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Dog-Friendly Camping in Washington

Dog in Campround

Dog-Friendly Camping in Washington: Three Favorite Locations

There are dozens of dog-friendly campgrounds in Washington State. We decided to highlight a few special spots. (It was hard to choose!)

1. Verlot Campground (Granite Falls, WA)

This beautiful campground is located in Mt. Baker-Snoqualmie National Forest, under two hours from Seattle by car. It has access to the Stillaguamish River and Benson Creek plus several miles of hiking trails, making it a perfect location for a weekend getaway with your pup.

2. Cape Disappointment State Park (Long Beach Peninsula [Ilwaco], WA)

With 2,023 acres alongside the Pacific Ocean, Cape Disappointment is anything but. Leashed dogs are allowed on the trails and in the campground; they are also allowed in designated cabins and yurts (though there is a pet fee). The beaches of this awe-inspiring park are also open to leashed dogs, but caution is advised because the waves can be very dangerous.

Fun tip: Does your dog like to dig? They might find black magnetic sand a few inches below the ground’s surface!

3. Fort Worden Historical State Park (Port Townsend, WA)

This park is located at the northeastern tip of the Olympic Peninsula. With a view of the Olympic Mountains across the Puget Sound, Fort Worden offers beautiful vistas in addition to many options for fun activities. Leashed dogs are allowed in camping areas, on hiking trails, and on the beach (there are two miles of saltwater shoreline to explore).

4. Lake Ann (North Cascades, Mount Baker Area)

This lovely hike in the North Cascades has views of Curtis Glacier, Fisher Chimney, Mount Baker, and Mount Shuksan. Though it begins a little rocky, once you’ve reached the sub-alpine forest level, the trail becomes very traversable. Camping must take place at least two miles from the trailhead (which has a nice paved parking lot) and leashed dogs are allowed on both the trail and camping areas. Due to snow levels, this is typically a late season hike. *Requires a Northwest Forest Pass

5. Summit Lake (Mount Rainier Area)

The views of the alpine lake and large mountains in the background make this hike a must have on the backpacking list. The initial trail is about 2.5 miles in with the option to continue a loop around the beautiful Summit Lake to the peak. There are multiple camping sites around the lake. Dogs are welcome on leashes. *Requires a Northwest Forest Pass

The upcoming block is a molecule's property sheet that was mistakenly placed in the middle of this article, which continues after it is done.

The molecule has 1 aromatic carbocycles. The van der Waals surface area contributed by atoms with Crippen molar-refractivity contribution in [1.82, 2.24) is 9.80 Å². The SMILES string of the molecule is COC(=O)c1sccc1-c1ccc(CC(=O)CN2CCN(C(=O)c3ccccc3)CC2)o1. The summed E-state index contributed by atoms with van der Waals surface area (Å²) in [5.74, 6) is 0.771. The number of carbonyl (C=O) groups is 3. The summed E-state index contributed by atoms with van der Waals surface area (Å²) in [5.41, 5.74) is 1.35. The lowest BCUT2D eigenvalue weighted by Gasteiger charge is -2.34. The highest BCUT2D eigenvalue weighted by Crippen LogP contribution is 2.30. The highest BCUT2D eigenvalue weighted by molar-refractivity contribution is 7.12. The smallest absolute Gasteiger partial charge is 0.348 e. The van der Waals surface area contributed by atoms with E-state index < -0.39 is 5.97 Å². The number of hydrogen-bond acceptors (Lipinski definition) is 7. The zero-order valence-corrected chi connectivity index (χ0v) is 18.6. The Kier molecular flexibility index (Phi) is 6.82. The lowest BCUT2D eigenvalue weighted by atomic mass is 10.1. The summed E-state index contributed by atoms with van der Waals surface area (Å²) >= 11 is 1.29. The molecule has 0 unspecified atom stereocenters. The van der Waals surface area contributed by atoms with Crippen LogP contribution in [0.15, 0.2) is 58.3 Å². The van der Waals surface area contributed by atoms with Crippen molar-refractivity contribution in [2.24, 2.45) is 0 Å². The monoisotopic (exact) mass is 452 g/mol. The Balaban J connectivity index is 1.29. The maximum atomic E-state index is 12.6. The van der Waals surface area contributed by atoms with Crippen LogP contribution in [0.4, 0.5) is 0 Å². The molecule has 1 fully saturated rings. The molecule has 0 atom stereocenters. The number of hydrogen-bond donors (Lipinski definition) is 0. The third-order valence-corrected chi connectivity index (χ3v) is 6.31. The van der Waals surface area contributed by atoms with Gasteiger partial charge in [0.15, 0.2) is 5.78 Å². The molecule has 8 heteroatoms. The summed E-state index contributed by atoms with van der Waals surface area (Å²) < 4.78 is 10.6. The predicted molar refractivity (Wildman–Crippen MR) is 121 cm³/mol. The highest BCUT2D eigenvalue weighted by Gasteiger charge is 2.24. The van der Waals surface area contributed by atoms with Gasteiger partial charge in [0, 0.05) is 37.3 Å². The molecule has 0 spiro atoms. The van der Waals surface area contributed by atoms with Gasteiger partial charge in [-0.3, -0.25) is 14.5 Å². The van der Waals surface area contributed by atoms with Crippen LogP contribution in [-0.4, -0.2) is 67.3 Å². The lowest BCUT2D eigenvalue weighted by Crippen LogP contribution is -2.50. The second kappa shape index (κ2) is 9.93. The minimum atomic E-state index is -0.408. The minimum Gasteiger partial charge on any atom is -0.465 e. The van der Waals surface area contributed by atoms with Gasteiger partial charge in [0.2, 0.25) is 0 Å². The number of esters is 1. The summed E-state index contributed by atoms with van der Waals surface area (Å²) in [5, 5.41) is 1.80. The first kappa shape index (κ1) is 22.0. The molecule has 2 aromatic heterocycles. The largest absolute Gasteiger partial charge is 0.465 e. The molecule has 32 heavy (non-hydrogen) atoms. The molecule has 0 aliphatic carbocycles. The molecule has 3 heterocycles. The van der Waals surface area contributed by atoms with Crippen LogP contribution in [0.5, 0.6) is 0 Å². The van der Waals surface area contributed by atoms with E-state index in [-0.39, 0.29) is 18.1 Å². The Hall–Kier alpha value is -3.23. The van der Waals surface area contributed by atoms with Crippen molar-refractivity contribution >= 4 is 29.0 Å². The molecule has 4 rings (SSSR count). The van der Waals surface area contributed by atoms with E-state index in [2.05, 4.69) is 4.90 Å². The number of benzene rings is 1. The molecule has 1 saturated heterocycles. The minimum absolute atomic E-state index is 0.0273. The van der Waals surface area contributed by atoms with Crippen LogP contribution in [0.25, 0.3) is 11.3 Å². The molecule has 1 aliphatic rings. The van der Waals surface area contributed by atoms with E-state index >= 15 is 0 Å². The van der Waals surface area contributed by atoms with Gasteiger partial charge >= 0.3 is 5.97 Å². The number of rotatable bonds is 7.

6. Snowgrass Flat (Randel, WA)

Wildflowers can be found scattered about this trail - most blooming in July and August. One of the joys of this hike is that there are multiple routes and you can choose a variety of length and difficulty levels. Campsites are found throughout the trail, so you can stop and explore and take in the scenes as soon, or as late as you would like. If desired, you can travel up to 13 miles on this trail! Dogs on leashes are welcome.

General Recommendations and Reminders

Check individual park websites for detailed information about features, amenities, reservations, fees, and permits. (Click here for a helpful car camping reservations guide from Washington Trails Association.)

BRING POOP BAGS! All dog waste must be properly disposed of. Put pet waste in bags and place it in the garbage or pack it out in an airtight container. (Do not put it in compost bins!) Dog waste can attract wildlife; plus, it is bad for the environment!

Wildlife can be very dangerous. In Washington State, there are black bears, wolves, coyotes, and foxes, plus deer, elk, raccoons, and skunks. (There are many others, too! The Washington Department of Fish and Wildlife provides lots of information about species in Washington.) While this page is from the Olympic National Park site, it has great tips about wildlife safety more broadly. Please do your research to ensure that you know what to expect and how to handle a potential wild animal encounter.

Edited and updated by K. Sims and W. Black

February 2023

Original article published July 2018


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